At 4:15am, on 24th May 1819, a baby girl was born at Kensington Palace who would go on to define one of the most prosperous and influential periods in British history, though she was never meant to. Princess Alexandrina Victoria of Kent’s was the Daughter of Prince Edward, Duke of Kent and Strathearn – fifth child of King George III and Queen Charlotte – and Princess Victoria of Saxe Coburg-Saalfeld.

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Queen Victoria, aged four.

Princess Alexandrina was christened by the Archbishop of Canterbury, Charles Manners-Sutton, on 24th June 1819 in the Cupola Room at Kensington Palace. She was baptised Alexandrina after one of her godparents, Emperor Alexander I of Russia, and Victoria after her Mother. There were additional names proposed by her parents including, Georgina, Charlotte and Augusta, however they were dropped on the instructions of The Duke of Kent’s eldest brother, the Prince Regent.

At her birth, Victoria was fifth in the Line of Succession behind King George III’s four eldest sons – the Prince Regent, Frederick, Duke of York, William, Duke of Clarence and The Duke of Kent.

Victoria’s father died when she was less than one year old in January 1820. A week later her Grandfather, King George III, died and her uncle became King George IV. During his reign, Frederick, Duke of York, died in 1827 and in 1830 King George IV died without legitimate issue – his daughter, Princess Charlotte had died shortly after childbirth in 1817, had she survived, the face of the British Monarchy would have been very different.

The Crown passed to King William IV in 1830 and Victoria became Heiress Presumptive. At the age of 64, William was the eldest person yet to assume the British throne and it was highly unlikely he would have any more children. The Regency Act 1830 made special provision for Victoria’s mother to act as Regent if William died before Victoria’s 18th birthday. It is well known that William had a dislike for Victoria’s mother and in 1836 he declared in her presence that he wanted to live until Victoria was 18 so a Regency could be avoided at all costs.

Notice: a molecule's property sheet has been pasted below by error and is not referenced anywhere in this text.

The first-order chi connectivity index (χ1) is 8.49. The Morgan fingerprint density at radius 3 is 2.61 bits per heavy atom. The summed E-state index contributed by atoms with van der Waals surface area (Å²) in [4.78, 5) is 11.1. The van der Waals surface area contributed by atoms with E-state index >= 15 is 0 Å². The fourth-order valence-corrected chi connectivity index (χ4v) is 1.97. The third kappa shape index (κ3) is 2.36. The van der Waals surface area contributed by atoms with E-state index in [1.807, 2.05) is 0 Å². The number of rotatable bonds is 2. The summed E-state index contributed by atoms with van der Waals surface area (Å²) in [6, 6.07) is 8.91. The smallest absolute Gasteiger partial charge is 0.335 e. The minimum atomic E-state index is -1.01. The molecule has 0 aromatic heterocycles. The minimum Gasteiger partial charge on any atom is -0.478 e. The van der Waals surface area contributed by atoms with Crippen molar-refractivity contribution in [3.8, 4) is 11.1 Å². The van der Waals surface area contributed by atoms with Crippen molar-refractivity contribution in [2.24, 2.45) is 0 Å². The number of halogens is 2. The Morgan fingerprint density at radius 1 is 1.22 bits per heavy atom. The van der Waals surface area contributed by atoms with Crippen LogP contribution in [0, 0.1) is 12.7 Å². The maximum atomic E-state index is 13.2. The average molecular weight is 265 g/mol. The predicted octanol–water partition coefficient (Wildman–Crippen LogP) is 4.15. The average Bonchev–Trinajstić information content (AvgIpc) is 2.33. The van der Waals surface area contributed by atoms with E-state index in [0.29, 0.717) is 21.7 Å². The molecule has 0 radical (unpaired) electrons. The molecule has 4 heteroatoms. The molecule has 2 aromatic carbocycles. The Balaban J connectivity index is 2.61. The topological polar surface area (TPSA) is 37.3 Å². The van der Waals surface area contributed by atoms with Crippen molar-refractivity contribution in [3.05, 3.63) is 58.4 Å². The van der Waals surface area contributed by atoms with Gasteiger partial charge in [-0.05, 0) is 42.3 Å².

On 24th May 1837, Victoria turned eighteen and a Regency was avoided when King William IV passed away less than a month later on 20th June 1837. Victoria became Queen of the United Kingdom and all British Dominions and she would go on to reign for over 63 years – the second longest reign in British history, only to be surpassed by her great-great-granddaughter, Queen Elizabeth II.

The 24th May 1819 is an extremely important date in British history, it was the day a girl was born who would go on to shape the future of the modern monarchy we know and love today.

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The Embodiment of Empire.

Queen Victoria’s reign is one of the most famous in our nation’s history and as she aged, she became the embodiment of empire as a benevolent matriarchal figure – also known as the Grandmother of Europe. Though her reign saw more gradual establishment of constitutional monarchy and her monarchy became more symbolic than political, the name Queen Victoria still evokes a sense of Empire and Patriotism.

And contrary to popular belief, Queen Victoria was often amused!

Photos: Alexander Melville, Denning, Wikimedia

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